I had an argument last week with someone I care deeply about. I was offended and hurt at a scale disproportionate to what had happened. I was overreacting, and I was aware that I was overreacting. I could recognize the disconnect between the triviality of what had happened and the enormity of what I was feeling. But conscious as I was of my overreacting, the emotions were still there and I had days of unease.
The structure looks something like this: an apparently ordinary situation or remark elicits from one member of a couple a reaction that doesn’t seem quite warranted, being unusually full of annoyance or anxiety, irritability or coldness, panic or recrimination. The person on the receiving end is puzzled. After all, it was just a simple request for a loving good-bye, a plate or two left unwashed in the sink, a small joke at the other’s expense or a few minutes’ delay. Why, then, the peculiar and somehow outsized response?
The behavior makes little sense when one tries to understand it according to the current facts. It’s as if some aspect of the present scenario were drawing energy from another source, as if it were unwittingly triggering a pattern of behavior that the other person originally developed long ago in order to meet a particular threat which has now somehow been subconsciously re-evoked. The overreactor is responsible, as the psychological term puts it, for the “transference” of an emotion from the past onto someone in the present – who perhaps doesn’t entirely deserve it.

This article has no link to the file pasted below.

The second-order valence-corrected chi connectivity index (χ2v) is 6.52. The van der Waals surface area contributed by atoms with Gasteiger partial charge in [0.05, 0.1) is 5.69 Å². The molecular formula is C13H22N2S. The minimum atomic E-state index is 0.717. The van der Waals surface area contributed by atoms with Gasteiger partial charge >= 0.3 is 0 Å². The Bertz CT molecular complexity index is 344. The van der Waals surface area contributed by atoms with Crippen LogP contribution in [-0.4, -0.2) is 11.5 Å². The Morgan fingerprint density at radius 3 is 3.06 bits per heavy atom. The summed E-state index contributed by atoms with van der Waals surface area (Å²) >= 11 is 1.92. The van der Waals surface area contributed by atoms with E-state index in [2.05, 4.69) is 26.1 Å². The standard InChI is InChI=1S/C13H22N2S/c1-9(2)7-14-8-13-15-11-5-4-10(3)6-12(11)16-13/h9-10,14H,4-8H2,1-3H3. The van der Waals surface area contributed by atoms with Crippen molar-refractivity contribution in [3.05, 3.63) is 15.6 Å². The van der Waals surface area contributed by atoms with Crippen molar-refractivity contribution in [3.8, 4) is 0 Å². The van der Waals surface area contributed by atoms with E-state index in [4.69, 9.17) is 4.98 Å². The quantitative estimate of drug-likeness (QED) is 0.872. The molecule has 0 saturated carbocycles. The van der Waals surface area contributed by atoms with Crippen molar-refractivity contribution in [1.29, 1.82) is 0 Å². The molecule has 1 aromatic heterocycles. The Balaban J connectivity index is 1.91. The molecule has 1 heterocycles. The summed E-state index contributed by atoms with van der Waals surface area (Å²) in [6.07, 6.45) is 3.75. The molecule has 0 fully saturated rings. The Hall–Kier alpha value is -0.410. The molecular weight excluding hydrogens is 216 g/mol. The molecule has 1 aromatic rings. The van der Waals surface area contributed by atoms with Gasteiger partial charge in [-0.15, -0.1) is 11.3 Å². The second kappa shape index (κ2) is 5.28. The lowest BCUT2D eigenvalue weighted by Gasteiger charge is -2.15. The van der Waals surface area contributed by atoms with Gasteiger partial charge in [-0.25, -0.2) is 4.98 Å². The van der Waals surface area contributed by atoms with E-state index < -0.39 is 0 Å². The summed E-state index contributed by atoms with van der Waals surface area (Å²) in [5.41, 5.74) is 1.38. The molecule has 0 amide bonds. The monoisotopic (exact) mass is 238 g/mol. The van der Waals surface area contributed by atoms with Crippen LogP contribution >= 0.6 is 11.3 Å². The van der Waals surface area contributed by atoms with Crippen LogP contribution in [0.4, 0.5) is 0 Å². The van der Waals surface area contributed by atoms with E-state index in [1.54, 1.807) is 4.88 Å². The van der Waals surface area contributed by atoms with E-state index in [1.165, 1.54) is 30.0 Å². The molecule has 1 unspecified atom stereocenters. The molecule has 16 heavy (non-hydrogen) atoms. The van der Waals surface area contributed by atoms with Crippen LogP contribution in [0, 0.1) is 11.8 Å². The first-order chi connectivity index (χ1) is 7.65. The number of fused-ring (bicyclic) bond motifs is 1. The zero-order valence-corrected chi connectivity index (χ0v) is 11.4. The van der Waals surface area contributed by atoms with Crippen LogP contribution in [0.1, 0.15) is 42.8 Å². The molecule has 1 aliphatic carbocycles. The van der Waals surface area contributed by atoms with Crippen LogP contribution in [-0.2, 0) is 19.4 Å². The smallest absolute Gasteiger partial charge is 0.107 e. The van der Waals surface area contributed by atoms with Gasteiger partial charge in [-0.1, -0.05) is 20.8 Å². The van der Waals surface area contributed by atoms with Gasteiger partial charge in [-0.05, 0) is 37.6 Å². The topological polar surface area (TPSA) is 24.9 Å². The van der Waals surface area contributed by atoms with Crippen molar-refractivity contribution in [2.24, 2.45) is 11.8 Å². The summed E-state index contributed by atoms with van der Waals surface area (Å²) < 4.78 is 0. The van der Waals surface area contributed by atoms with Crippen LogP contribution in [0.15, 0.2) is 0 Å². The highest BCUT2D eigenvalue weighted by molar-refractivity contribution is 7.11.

Our minds are, oddly, not always good at knowing what era they are in.
In this way, in overreactions we can be reacting as much as or even more to events in our past than we are reacting to the situation directly at hand. Psychologist and author Dr. Elaine Aron as in her book The Undervalued Self would say this is the mind reliving and reacting to trauma.
[trauma] occurs when emotions are not just overwhelming but in some real sense unbearable. With enough stress and a sense of powerlessness to prevent more stress, the mind loses its wholeness and “falls apart,” “breaks down,” or “goes to pieces.” The brain goes through changes that, although often reversible, are the equivalent of an injury. Trauma can be acute, an abrupt experience, or chronic, something that grinds you down over time.Most life traumas involve other people in some way. Someone abandoned, defeated, hurt, or rejected us. Or, during a physical trauma, we feel that a person did not help us or did not help enough. As a result, most traumas automatically lead to the innate defeat response of depression and shame and an overall low sense of self-worth.